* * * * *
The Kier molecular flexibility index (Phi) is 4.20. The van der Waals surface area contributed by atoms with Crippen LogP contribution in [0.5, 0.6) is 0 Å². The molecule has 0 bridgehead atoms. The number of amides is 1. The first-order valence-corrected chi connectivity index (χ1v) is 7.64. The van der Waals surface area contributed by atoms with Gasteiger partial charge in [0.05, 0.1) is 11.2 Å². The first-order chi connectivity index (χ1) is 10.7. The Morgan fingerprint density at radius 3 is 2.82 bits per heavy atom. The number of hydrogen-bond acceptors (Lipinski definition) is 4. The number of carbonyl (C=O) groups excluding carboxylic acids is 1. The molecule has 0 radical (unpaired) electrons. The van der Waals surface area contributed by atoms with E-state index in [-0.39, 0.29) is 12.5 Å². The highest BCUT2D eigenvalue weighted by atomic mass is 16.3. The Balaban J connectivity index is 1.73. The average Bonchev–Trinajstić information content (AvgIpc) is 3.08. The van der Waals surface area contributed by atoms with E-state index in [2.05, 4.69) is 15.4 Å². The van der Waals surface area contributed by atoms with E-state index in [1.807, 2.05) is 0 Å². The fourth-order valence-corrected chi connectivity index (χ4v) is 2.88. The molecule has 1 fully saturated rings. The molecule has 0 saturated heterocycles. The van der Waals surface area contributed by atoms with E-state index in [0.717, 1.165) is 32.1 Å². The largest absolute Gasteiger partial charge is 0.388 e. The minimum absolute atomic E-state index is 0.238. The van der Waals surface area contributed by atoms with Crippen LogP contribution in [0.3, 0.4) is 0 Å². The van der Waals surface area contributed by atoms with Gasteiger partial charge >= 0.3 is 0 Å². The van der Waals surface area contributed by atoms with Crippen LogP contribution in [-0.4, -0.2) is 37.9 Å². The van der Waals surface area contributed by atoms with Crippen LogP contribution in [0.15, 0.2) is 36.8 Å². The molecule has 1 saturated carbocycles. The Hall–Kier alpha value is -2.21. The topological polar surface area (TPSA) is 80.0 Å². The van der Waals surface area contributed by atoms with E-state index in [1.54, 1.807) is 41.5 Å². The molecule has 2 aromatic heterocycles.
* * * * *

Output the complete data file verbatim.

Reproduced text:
The Kier molecular flexibility index (Phi) is 4.20. The van der Waals surface area contributed by atoms with Crippen LogP contribution in [0.5, 0.6) is 0 Å². The molecule has 0 bridgehead atoms. The number of amides is 1. The first-order valence-corrected chi connectivity index (χ1v) is 7.64. The van der Waals surface area contributed by atoms with Gasteiger partial charge in [0.05, 0.1) is 11.2 Å². The first-order chi connectivity index (χ1) is 10.7. The Morgan fingerprint density at radius 3 is 2.82 bits per heavy atom. The number of hydrogen-bond acceptors (Lipinski definition) is 4. The number of carbonyl (C=O) groups excluding carboxylic acids is 1. The molecule has 0 radical (unpaired) electrons. The van der Waals surface area contributed by atoms with E-state index in [-0.39, 0.29) is 12.5 Å². The highest BCUT2D eigenvalue weighted by atomic mass is 16.3. The Balaban J connectivity index is 1.73. The average Bonchev–Trinajstić information content (AvgIpc) is 3.08. The van der Waals surface area contributed by atoms with E-state index in [2.05, 4.69) is 15.4 Å². The van der Waals surface area contributed by atoms with E-state index in [1.807, 2.05) is 0 Å². The fourth-order valence-corrected chi connectivity index (χ4v) is 2.88. The molecule has 1 fully saturated rings. The molecule has 0 saturated heterocycles. The van der Waals surface area contributed by atoms with E-state index in [0.717, 1.165) is 32.1 Å². The largest absolute Gasteiger partial charge is 0.388 e. The minimum absolute atomic E-state index is 0.238. The van der Waals surface area contributed by atoms with Crippen LogP contribution in [0.3, 0.4) is 0 Å². The van der Waals surface area contributed by atoms with Gasteiger partial charge >= 0.3 is 0 Å². The van der Waals surface area contributed by atoms with Crippen LogP contribution in [-0.4, -0.2) is 37.9 Å². The van der Waals surface area contributed by atoms with Crippen LogP contribution in [0.15, 0.2) is 36.8 Å². The molecule has 1 saturated carbocycles. The Hall–Kier alpha value is -2.21. The topological polar surface area (TPSA) is 80.0 Å². The van der Waals surface area contributed by atoms with E-state index in [1.54, 1.807) is 41.5 Å². The molecule has 2 aromatic heterocycles.